For me, October is a reminder. When I was 13 years old, my mom was diagnosed with Stage 2 breast cancer, marking the beginning of a long and difficult road ahead. I don’t remember everything, but I do remember that it did not feel fair. My mom is so compassionate; she will cry watching TV for the loss of someone she has never met. Few things make her happier than making new friends on planes and dancing to Aerosmith or Darius Rucker. Starbucks is her only addiction and she takes better care and a deeper interest in her hair than most professional stylists.

At the midpoint of enduring four months of chemotherapy, she lost all of her hair, which I was sure would destroy her. To my delight and surprise, she found a place that sold nice wigs almost identical to her blonde, preppy, shoulder-length cut, and tried to work her way back into the world. At this time, I was still fearful of becoming a victim to my own optimism regarding my mom’s disease, and there wasn’t a day that passed that I didn’t worry about a phone call that would take all of us to our knees. Continue reading

Is Pap Testing Better Than HPV Vaccination?

Good news: The decision to be vaccinated for HPV or receive regular Pap testing isn't either/or. Image: Andy Newson

Good news: The decision to be vaccinated for HPV or receive regular Pap testing isn’t either/or. Image: Andy Newson

It’s January, which means that it’s Cervical Health Awareness Month! If you have a cervix, there are two big things you can do to protect its health: get vaccinated against human papillomavirus (HPV) before becoming sexually active, and receive regular Pap testing after becoming sexually active. When you take both of these steps, you can maximize what modern medicine has to offer. However, some people think you can just do one and ignore the other. Are they right?

You’ve probably heard of HPV, which causes genital warts and certain cancers. This virus has the dubious honor of being the most common sexually transmitted pathogen — some call it “the common cold of STDs.” According to the Centers for Disease Control and Prevention, “HPV is so common that nearly all sexually-active men and women get it at some point in their lives. This is true even for people who only have sex with one person in their lifetime.”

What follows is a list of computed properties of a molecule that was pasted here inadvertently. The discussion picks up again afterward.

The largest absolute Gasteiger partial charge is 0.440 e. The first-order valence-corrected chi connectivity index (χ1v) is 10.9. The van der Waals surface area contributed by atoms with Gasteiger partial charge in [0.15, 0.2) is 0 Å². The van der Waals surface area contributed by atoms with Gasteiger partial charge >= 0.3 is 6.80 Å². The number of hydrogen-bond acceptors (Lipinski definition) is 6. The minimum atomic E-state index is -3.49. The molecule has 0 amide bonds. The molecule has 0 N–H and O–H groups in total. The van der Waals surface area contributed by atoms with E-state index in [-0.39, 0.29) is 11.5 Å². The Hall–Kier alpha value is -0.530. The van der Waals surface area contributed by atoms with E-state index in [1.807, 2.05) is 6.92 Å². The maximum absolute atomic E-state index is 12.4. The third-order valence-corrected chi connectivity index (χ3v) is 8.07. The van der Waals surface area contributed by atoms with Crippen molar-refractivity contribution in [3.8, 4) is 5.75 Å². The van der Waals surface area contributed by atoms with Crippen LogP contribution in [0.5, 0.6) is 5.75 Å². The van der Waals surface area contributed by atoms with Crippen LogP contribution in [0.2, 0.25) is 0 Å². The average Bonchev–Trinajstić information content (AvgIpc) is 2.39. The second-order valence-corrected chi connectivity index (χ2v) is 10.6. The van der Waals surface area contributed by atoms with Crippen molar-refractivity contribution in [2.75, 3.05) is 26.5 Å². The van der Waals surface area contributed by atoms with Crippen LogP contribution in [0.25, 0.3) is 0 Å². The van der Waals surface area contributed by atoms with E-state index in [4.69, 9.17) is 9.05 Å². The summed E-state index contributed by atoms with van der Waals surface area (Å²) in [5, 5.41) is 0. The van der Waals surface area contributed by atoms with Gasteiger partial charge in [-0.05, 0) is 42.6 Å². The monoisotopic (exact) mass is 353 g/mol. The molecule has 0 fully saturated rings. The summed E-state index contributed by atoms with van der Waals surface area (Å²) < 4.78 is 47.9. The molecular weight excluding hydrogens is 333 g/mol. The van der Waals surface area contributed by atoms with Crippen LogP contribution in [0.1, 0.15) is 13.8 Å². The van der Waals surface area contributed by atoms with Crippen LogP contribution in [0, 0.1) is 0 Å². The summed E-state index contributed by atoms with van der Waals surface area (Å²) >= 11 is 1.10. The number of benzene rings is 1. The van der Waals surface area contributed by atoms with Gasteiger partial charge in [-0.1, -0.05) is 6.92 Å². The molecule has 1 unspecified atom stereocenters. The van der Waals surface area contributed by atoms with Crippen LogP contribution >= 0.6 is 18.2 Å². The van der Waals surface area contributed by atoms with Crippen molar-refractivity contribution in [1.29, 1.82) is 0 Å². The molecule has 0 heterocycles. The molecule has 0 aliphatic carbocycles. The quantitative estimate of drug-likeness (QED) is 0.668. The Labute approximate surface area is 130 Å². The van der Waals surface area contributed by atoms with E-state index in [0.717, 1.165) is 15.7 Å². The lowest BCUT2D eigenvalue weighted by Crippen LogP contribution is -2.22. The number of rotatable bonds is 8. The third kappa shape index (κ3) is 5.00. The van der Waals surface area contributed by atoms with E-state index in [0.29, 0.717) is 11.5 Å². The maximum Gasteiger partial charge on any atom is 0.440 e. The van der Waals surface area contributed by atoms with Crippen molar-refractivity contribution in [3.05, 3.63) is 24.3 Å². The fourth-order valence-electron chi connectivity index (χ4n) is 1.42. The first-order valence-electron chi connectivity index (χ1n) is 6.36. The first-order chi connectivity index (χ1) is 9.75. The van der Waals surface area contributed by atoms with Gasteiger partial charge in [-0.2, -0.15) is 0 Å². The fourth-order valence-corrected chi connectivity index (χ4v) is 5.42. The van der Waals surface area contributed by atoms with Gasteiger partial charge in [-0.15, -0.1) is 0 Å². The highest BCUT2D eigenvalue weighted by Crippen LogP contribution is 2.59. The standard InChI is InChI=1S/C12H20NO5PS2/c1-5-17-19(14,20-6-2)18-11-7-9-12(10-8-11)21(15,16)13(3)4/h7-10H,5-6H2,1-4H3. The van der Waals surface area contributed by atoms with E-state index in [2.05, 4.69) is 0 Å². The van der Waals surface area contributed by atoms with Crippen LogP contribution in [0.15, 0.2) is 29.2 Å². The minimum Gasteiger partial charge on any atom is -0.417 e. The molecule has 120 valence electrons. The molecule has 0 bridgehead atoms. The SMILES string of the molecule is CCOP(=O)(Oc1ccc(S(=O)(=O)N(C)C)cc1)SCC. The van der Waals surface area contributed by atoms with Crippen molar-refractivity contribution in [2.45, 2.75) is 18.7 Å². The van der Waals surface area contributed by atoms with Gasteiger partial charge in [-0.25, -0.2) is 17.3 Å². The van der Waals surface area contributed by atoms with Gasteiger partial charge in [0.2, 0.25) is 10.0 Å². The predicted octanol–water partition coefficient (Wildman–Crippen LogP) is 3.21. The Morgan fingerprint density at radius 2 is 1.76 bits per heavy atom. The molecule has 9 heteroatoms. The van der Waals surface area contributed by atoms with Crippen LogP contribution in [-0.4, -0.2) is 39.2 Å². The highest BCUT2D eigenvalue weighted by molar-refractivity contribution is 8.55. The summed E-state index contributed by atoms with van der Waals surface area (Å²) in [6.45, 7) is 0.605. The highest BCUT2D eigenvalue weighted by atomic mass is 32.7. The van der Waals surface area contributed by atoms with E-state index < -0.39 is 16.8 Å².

HPV isn’t just the “cervical cancer virus” — it’s a jack of all trades that can trigger cellular abnormalities all over the body.


One of the cancers most commonly caused by HPV is cervical cancer. In fact, when Gardasil, the most popular HPV vaccine in the United States, made its debut, it was marketed as a “cervical cancer vaccine,” despite the fact that HPV can cause other types of cancer. Nevertheless, a vaccine that could protect against such a common and potentially dangerous virus was good news indeed. However, some critics were quick to point out that cervical cancer is rare in the United States, thanks to widespread access to Pap testing, an effective screening procedure that can catch cellular abnormalities when they are still in their “precancerous” stages, allowing them to be treated before progressing to cancer.

For those of us planning to receive regular Pap testing, is vaccination really necessary? Likewise, if we’ve been vaccinated against HPV, do we really need regular Pap tests? Let’s examine both questions separately. Continue reading

STD Awareness: HPV and Smoking

cigaretteThursday, November 21, is the Great American Smokeout, a day to abstain from smoking — and, one hopes, to quit for good. “That’s great,” you say, “but what do cigarettes have to do with sexually transmitted diseases?”

Good question!

First, let’s talk about HPV. Human papillomavirus (HPV) is known as the “common cold of STDs” — because pretty much every sexually active person will contract it, even people with very few sex partners. Aside from complete abstinence, the best way to avoid an HPV infection is to be vaccinated with Gardasil, which protects against four common HPV strains — two that cause genital warts, and two that cause certain cancers, such as cervical cancer and oropharyngeal cancer. You can further reduce risk by using condoms and dental dams during all sexual activities, limiting sexual partners, and choosing partners who have had few or no previous partners — however, these risk-reduction methods don’t guarantee that you’ll remain HPV-free.


Harmful chemicals from cigarettes can end up in your cervical mucus!


If you’re sexually active, you could have contracted HPV without ever knowing about it. Most infections are asymptomatic (meaning that you never develop symptoms) and transient (meaning that they go away on their own after a year or two). When symptoms do appear, they can manifest as genital warts, penile skin lesions, cervical abnormalities, and signs of cancer elsewhere on the body. And, sometimes, an HPV infection can become persistent, meaning that it doesn’t go away. Luckily, there are steps you can take to decrease risk of developing HPV symptoms, and to increase your chances of fighting off an HPV infection. And one of those things is to quit smoking! Continue reading